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Development of a fast, urban chemistry metamodel for inclusion in global models

by J. B. Cohen, R. G. Prinn
Atmospheric Chemistry and Physics ()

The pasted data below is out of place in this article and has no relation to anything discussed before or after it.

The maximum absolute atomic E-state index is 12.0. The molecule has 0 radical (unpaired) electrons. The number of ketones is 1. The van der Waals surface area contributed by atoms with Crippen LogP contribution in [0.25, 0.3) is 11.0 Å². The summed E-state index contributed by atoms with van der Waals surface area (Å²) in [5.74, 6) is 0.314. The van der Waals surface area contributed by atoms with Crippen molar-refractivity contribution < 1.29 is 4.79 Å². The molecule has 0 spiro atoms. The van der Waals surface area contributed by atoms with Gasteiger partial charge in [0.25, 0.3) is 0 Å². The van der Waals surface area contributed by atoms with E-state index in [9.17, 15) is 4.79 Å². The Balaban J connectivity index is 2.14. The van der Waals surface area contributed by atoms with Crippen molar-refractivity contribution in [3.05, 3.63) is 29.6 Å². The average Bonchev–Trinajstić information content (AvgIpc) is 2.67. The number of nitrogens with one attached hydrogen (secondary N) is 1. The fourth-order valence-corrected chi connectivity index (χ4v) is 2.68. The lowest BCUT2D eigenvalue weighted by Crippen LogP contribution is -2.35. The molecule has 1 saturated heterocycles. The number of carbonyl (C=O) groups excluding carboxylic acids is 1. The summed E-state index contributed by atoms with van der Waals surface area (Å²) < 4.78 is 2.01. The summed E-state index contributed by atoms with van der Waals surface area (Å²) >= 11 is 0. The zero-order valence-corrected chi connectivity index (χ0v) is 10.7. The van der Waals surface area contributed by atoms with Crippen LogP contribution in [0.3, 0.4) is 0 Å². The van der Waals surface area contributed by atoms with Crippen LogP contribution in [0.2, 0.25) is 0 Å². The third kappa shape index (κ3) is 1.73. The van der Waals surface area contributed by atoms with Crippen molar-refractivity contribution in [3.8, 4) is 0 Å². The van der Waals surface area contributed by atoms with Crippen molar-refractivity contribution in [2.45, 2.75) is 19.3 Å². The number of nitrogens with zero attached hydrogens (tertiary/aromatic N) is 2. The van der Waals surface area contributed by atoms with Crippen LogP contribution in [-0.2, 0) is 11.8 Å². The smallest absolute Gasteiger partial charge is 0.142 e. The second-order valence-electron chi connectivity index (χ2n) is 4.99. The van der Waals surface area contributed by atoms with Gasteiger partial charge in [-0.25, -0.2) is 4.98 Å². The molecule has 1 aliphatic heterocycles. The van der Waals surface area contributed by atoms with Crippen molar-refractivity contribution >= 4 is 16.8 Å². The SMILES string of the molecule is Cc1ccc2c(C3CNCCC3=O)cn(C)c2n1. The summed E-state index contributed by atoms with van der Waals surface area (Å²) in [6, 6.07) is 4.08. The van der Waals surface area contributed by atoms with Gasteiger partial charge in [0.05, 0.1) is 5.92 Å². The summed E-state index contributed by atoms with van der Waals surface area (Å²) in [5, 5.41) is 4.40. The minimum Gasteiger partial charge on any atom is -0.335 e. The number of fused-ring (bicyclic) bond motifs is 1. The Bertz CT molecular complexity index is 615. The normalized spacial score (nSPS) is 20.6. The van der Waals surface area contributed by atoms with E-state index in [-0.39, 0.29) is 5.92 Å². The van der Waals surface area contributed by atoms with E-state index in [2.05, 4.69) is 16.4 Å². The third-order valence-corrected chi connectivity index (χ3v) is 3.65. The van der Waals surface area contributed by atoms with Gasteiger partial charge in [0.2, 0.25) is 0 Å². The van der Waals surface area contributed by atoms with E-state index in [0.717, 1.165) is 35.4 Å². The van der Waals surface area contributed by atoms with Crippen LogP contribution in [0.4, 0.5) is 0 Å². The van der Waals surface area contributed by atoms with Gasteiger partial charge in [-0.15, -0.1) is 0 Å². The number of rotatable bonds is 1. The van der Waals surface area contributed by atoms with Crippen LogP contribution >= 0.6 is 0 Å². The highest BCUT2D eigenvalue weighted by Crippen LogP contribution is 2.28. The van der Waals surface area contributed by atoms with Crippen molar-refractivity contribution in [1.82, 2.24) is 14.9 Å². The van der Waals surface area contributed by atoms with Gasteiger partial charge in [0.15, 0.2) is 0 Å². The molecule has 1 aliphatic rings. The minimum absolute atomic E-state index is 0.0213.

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A reduced form metamodel has been produced to simulate the effects of physical, chemical, and meteorological processing of highly reactive trace species in urban areas, which is capable of efficiently simulating the urban concentration, surface deposition, and net export flux of these species. A polynomial chaos expansion and the probabilistic collocation method have been used to develop the metamodel, and its coefficients, so that it is applicable under a broad range of present-day and future conditions. The inputs upon which this metamodel have been formed are based on a combination of physical properties (average temperature, diurnal temperature range, date, and latitude), anthropogenic properties (patterns and amounts of emissions), and the nature of the surrounding environment (background concentrations of species). The metamodel development involved using probability distribution functions (PDFs) of the inputs to run a detailed parent chemical and physical model, the Comprehensive Air Quality Model with Extensions (CAMx), thousands of times. Outputs from these runs were used in turn to both determine the coefficients of and test the precision of the metamodel, as compared with the detailed parent model. It was determined that the deviations between the metamodel and the parent mode for many important species (O-3, CO, NOx, and black carbon (BC)) were found to have a weighted RMS error less than 10% in all cases, with many of the specific cases having a weighted RMS error less than 1 %. Some of the other important species (VOCs, PAN, OC, and sulfate aerosol) usually have their weighted RMS error less than 10% as well, except for a small number of cases. In these cases, the complexity and non-linearity of the physical, chemical, and meteorological processing is too large for the third order metamodel to give an accurate fit. Finally, sensitivity tests have been performed, to observe the response of the 16 metamodels (4 different meteorologies and 4 different urban types) to a broad set of potential inputs. These results were compared with observations of ozone, CO, formaldehyde, BC, and PM10 from a few well observed urban areas, and in most of the cases, the output distributions were found to be within ranges of the observations. Overall, a set of efficient and robust metamodels have been generated which are capable of simulating the effects of various physical, chemical, and meteorological processing, and capable of determining the urban concentrations, mole fractions, and fluxes of species, important to human health and the global climate.

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